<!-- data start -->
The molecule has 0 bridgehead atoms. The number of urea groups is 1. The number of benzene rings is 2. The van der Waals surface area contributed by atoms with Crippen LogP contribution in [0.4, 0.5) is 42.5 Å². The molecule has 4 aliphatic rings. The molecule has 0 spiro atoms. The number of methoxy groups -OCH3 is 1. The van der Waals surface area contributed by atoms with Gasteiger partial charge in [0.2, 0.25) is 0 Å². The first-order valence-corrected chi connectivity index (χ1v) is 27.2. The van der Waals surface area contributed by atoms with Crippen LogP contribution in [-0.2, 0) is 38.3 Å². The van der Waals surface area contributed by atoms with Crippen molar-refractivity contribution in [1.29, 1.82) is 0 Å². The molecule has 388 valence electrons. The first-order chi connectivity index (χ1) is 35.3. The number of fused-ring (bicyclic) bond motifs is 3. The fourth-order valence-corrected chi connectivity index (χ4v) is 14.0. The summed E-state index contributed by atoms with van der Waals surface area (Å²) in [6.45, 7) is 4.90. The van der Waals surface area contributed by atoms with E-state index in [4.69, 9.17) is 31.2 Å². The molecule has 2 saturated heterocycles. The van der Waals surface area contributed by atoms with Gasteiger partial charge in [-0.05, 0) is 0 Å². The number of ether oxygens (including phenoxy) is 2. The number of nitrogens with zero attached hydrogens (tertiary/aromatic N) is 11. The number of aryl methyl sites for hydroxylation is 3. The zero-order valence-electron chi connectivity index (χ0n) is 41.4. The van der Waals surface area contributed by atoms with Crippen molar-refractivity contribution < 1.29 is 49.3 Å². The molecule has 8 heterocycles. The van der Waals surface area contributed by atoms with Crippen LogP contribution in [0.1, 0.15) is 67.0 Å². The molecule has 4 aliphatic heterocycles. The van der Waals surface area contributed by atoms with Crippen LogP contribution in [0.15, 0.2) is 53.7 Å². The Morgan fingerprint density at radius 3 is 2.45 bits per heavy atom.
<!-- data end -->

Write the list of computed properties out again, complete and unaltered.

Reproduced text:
The molecule has 0 bridgehead atoms. The number of urea groups is 1. The number of benzene rings is 2. The van der Waals surface area contributed by atoms with Crippen LogP contribution in [0.4, 0.5) is 42.5 Å². The molecule has 4 aliphatic rings. The molecule has 0 spiro atoms. The number of methoxy groups -OCH3 is 1. The van der Waals surface area contributed by atoms with Gasteiger partial charge in [0.2, 0.25) is 0 Å². The first-order valence-corrected chi connectivity index (χ1v) is 27.2. The van der Waals surface area contributed by atoms with Crippen LogP contribution in [-0.2, 0) is 38.3 Å². The van der Waals surface area contributed by atoms with Crippen molar-refractivity contribution in [1.29, 1.82) is 0 Å². The molecule has 388 valence electrons. The first-order chi connectivity index (χ1) is 35.3. The number of fused-ring (bicyclic) bond motifs is 3. The fourth-order valence-corrected chi connectivity index (χ4v) is 14.0. The summed E-state index contributed by atoms with van der Waals surface area (Å²) in [6.45, 7) is 4.90. The van der Waals surface area contributed by atoms with E-state index in [4.69, 9.17) is 31.2 Å². The molecule has 2 saturated heterocycles. The van der Waals surface area contributed by atoms with Gasteiger partial charge in [-0.05, 0) is 0 Å². The number of ether oxygens (including phenoxy) is 2. The number of nitrogens with zero attached hydrogens (tertiary/aromatic N) is 11. The number of aryl methyl sites for hydroxylation is 3. The zero-order valence-electron chi connectivity index (χ0n) is 41.4. The van der Waals surface area contributed by atoms with Crippen molar-refractivity contribution < 1.29 is 49.3 Å². The molecule has 8 heterocycles. The van der Waals surface area contributed by atoms with Crippen LogP contribution in [0.1, 0.15) is 67.0 Å². The molecule has 4 aliphatic heterocycles. The van der Waals surface area contributed by atoms with Crippen LogP contribution in [0.15, 0.2) is 53.7 Å². The Morgan fingerprint density at radius 3 is 2.45 bits per heavy atom.